We’re up above the water here at the Jones River. Here’s the 2nd day’s high tide, a few feet less than the day before. The only other time it got this high was early January this year. That conifer in the foreground is on the river bank…
We did get a picnic table and Adirondack chair float in during the flood tide on the first day…so if you’re down river from us and lost them, come get ’em. I hate Adirondack chairs…and picnic tables for that matter.
Back to working oak. I carved the panel for a wainscot chair today. This is a copy of a New Haven chair I saw at Sotheby’s this winter. A couple of noteworthy things about this panel. I carved the forward half entirely before going across the centerline –
That’s because this panel, like the original, is glued-up from two boards. Totals 14 3/8″ x 17 3/4″. I dislike working glued-up stock. The backs of these two boards are not even, thus the panel doesn’t sit perfectly flat. So I clamped it to the bench, instead of pounding a holdfast down onto it; and carved it in halves. There’s very little layout. A centerline and margins as usual. Then large half-arcs at each end. And a small full circle inside those arcs. That’s it. I chalked a sketch of what I was carving. Again, a bit cautious – this is the only white oak I have to do this chair panel, so I wanted to be sure there were no mishaps.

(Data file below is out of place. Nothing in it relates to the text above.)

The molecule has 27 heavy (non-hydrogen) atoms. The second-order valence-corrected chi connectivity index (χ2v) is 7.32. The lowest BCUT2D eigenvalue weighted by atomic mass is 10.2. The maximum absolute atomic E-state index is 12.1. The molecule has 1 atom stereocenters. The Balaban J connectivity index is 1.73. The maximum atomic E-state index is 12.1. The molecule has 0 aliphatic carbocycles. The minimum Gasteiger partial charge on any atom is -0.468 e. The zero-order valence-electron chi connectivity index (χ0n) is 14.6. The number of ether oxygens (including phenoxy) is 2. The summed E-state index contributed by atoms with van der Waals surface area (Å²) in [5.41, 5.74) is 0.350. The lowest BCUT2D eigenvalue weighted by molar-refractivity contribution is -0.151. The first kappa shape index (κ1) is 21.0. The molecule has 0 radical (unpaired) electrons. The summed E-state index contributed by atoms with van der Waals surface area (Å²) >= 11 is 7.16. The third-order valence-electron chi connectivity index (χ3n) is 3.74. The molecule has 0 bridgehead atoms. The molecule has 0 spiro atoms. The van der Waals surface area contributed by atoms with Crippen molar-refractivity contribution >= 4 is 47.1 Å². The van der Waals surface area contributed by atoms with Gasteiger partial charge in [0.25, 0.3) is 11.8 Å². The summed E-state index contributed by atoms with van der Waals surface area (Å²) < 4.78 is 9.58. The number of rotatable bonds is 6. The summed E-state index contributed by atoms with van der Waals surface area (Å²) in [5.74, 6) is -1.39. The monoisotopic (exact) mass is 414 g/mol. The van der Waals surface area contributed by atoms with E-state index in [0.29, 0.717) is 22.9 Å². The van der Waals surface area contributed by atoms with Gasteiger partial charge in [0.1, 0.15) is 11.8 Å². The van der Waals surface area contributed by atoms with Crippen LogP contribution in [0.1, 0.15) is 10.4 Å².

Using a #5 Swiss-made gouge to remove the background. This is my standard tool for this work. It and the V-tool are the only tools I used for 99% of this carving.
The V-tool cutting in the veins in this leafy shape.
Another view of the background removal, now on the 2nd half.
Two gouges to cut 4 leaf-highlights – this is the only use of anything other than the V-tool and the shallow gouge for background. So 4 strikes from 2 tools…to do a tiny fraction of this panel.
It’s very shallow carving. Now to build a chair around it.
Here’s some Ipad video of the carving – until Paula Marcoux called about Greenwood Fest. Inverted by some Ipad/youtube business. I’m video-challenged.